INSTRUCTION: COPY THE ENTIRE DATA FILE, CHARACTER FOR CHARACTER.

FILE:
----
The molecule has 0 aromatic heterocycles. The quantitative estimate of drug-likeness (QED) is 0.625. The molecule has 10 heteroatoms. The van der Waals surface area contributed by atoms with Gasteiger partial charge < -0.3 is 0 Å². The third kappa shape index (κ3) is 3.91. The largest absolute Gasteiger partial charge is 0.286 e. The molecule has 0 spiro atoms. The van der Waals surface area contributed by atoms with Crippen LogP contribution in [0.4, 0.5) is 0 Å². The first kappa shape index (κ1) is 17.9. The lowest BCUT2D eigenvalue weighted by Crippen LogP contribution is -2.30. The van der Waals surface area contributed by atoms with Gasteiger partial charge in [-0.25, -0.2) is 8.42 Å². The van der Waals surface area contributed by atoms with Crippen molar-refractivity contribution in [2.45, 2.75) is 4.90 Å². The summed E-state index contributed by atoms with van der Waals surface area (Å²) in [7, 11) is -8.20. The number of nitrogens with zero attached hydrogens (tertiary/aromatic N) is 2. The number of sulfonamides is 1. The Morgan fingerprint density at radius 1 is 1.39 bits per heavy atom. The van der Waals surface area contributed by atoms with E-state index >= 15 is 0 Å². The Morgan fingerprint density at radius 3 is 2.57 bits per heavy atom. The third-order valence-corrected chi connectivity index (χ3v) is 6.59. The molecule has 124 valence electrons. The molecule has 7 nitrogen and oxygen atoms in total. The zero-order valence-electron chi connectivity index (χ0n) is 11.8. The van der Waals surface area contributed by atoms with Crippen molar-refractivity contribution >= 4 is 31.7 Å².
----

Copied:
The molecule has 0 aromatic heterocycles. The quantitative estimate of drug-likeness (QED) is 0.625. The molecule has 10 heteroatoms. The van der Waals surface area contributed by atoms with Gasteiger partial charge < -0.3 is 0 Å². The third kappa shape index (κ3) is 3.91. The largest absolute Gasteiger partial charge is 0.286 e. The molecule has 0 spiro atoms. The van der Waals surface area contributed by atoms with Crippen LogP contribution in [0.4, 0.5) is 0 Å². The first kappa shape index (κ1) is 17.9. The lowest BCUT2D eigenvalue weighted by Crippen LogP contribution is -2.30. The van der Waals surface area contributed by atoms with Gasteiger partial charge in [-0.25, -0.2) is 8.42 Å². The van der Waals surface area contributed by atoms with Crippen molar-refractivity contribution in [2.45, 2.75) is 4.90 Å². The summed E-state index contributed by atoms with van der Waals surface area (Å²) in [7, 11) is -8.20. The number of nitrogens with zero attached hydrogens (tertiary/aromatic N) is 2. The number of sulfonamides is 1. The Morgan fingerprint density at radius 1 is 1.39 bits per heavy atom. The van der Waals surface area contributed by atoms with E-state index >= 15 is 0 Å². The Morgan fingerprint density at radius 3 is 2.57 bits per heavy atom. The third-order valence-corrected chi connectivity index (χ3v) is 6.59. The molecule has 124 valence electrons. The molecule has 7 nitrogen and oxygen atoms in total. The zero-order valence-electron chi connectivity index (χ0n) is 11.8. The van der Waals surface area contributed by atoms with Crippen molar-refractivity contribution >= 4 is 31.7 Å².